overwhelmed in eden

A visit to Cornwall has been on my to-do list for the longest time. I’ve heard so much about its isolated wilderness, I wanted to see it for myself. And with a rental car and my trusty companion/navigator at my side, I set off over the Easter weekend to get a taste of the wild country.

First stop was a half day visit to the Eden Project. Although aware of the project due to its high profile within the UK as an innovative eco tourist destination, I hadn’t paid it much thought prior to our visit. And I was completely overwhelmed by the enormity of the place. It’s HUGE!!! The biomes are gigantic, and appear even larger once you’re inside. With outside temperatures hovering around 1-2 degrees Celsius (that’s right, like the rest of Northern Europe, our winter is never-ending!) we headed straight to the tropical biome to bask in the tropical warmth.

I’ve found it difficult to capture any sense of the place in just a few photos (and most of those I have are close-ups as focusing in on detail was the only way I managed to cope with so much to take in!), but here are some of my favourites. Enjoy!!





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I can’t remember the names of any of these plants – except for the ginger (its the flower that looks a bit like a frilly protea).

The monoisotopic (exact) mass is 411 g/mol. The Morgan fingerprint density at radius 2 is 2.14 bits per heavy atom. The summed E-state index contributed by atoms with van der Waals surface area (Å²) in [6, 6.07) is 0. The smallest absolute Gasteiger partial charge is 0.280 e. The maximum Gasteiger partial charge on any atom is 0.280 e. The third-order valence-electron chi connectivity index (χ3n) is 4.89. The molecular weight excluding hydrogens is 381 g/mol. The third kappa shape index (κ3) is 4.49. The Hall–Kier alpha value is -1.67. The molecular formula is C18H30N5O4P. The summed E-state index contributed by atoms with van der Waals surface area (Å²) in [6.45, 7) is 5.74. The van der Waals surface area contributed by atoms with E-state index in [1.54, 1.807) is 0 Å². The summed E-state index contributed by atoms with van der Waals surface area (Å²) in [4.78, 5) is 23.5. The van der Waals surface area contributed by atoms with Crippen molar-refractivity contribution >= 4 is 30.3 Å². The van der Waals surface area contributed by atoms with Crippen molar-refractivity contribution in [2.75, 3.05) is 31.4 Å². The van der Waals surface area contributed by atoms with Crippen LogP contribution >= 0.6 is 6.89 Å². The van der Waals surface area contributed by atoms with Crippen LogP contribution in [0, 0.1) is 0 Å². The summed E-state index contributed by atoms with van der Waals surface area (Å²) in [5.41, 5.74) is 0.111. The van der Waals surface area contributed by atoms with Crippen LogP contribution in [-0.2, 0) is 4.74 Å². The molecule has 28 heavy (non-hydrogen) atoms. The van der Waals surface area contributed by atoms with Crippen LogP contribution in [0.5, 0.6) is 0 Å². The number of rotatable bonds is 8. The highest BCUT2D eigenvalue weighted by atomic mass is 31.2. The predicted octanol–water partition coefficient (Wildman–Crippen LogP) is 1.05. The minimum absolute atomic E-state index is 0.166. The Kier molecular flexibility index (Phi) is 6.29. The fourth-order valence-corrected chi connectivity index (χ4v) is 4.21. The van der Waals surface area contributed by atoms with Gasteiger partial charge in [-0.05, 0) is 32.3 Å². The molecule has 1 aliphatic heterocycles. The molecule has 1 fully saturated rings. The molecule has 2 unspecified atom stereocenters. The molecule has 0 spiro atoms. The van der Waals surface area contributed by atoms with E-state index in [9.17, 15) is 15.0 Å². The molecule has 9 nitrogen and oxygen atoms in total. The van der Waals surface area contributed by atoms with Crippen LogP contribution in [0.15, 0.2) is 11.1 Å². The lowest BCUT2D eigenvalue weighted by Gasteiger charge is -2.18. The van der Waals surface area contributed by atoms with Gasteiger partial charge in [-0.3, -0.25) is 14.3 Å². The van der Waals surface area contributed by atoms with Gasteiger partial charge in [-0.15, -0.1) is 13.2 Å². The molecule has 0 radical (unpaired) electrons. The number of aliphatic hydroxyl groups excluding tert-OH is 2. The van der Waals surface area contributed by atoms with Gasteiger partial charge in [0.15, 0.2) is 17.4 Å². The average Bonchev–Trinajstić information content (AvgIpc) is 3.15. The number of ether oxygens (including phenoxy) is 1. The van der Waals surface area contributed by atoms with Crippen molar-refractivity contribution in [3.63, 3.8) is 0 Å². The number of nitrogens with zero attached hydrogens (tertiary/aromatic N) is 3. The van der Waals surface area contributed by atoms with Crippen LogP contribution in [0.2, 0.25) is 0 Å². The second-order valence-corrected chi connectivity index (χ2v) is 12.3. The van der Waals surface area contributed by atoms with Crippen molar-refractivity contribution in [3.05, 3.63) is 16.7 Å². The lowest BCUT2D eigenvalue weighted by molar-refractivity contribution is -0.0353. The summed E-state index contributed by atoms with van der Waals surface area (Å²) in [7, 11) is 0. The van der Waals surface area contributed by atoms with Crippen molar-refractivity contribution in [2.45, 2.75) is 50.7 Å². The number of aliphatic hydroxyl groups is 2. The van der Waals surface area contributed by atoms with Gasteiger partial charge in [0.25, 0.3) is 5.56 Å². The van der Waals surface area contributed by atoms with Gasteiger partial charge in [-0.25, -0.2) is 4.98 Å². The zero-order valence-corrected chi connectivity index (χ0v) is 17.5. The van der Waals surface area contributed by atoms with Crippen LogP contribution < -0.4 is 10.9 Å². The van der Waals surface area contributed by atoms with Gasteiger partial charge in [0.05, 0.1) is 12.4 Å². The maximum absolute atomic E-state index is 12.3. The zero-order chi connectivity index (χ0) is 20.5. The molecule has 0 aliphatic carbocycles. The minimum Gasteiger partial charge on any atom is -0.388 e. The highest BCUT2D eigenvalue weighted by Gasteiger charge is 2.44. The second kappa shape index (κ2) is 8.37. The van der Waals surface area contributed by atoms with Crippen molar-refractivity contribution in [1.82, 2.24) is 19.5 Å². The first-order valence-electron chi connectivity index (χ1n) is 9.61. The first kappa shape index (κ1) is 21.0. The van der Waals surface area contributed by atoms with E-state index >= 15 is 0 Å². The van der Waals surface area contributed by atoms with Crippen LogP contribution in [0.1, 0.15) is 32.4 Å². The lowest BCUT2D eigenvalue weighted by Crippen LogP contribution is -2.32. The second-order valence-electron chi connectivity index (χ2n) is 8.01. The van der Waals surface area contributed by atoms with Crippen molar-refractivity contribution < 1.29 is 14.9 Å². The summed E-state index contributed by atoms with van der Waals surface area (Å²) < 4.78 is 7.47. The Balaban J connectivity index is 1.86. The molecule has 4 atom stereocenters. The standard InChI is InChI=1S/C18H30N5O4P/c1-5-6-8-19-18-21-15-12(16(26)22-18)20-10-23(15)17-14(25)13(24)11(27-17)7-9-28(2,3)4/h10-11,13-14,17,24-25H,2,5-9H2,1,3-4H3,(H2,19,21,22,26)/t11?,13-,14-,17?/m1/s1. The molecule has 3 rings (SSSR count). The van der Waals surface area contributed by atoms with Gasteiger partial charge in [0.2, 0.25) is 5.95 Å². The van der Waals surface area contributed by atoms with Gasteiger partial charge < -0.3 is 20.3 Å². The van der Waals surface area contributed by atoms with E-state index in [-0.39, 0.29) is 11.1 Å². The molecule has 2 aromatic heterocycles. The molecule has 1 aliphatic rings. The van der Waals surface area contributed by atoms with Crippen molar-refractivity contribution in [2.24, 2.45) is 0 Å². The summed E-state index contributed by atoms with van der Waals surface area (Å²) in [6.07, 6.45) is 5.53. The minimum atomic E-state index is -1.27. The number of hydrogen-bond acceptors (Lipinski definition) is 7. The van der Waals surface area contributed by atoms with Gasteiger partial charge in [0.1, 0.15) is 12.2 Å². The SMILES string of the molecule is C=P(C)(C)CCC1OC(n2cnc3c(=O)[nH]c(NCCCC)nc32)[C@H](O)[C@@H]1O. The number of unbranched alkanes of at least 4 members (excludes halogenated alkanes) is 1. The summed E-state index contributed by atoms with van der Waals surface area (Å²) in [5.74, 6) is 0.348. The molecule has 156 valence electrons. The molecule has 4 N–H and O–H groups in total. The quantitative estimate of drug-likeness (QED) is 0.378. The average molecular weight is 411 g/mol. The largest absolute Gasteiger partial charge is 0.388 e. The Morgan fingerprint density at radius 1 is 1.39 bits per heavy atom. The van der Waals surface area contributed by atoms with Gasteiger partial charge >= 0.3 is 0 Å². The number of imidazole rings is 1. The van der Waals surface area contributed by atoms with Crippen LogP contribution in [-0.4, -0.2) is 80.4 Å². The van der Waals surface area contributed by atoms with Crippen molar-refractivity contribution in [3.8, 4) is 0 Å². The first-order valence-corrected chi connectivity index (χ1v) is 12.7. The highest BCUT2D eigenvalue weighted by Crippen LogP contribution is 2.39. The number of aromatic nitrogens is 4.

If you ever get the chance, go and explore the Eden Project. Its awesome!!


hanging gardens of barbican

A few weeks ago my partner arranged a ‘mystery’ weekend activity for us. Because I’m very good at guessing, I wasn’t given a single clue as to where we were going. To my delight, our destination was the Barbican Centre in the City of London. (For those who don’t know, the Centre is located within the Barbican Estate, a huge multipurpose complex of high-rise residential, civic, theatre and community buildings, built in London’s celebrated but divisive Brutalist architectural style.) We’ve been to the Barbican several times before at different times of the year, and personally I can’t get enough of the place. But the purpose of this adventure, and a complete surprise to me, was to visit the conservatory. Initially designed as an afterthought to ‘disguise’ the theatre’s fly tower, it’s a fantastic sub-tropical oasis (and arid desert!) in the sky.


Shakespeare Tower


Koi pool


Giant bamboo


Strelitzia reginae… otherwise known as ’emu flower’ in my native country


Love this! like a psychedelic shamrock!


Succulent close-up


Cacti garden


Bridge over the stream


The fly tower






View out of the conservatory onto the rooftop terrace… about 6 levels up here


Restaurants and bars to the left, apartments on pedestals on the right. The theatre is behind the restaurants, and the conservatory up the top and well out of sight



Definitely coming back here in the summer for a vino (or two!)

As you can see from the photos, we almost had the garden to ourselves. A quick google search shows that the conservatory isn’t really a secret, but it was such a joy to discover a unique garden space in the heart of the city open for all to appreciate while at the same time not over-run and therefore spoilt. And you can even get married in the gardens if you wish!! I hope you enjoyed these photos of the Barbican Conservatory as much as I did.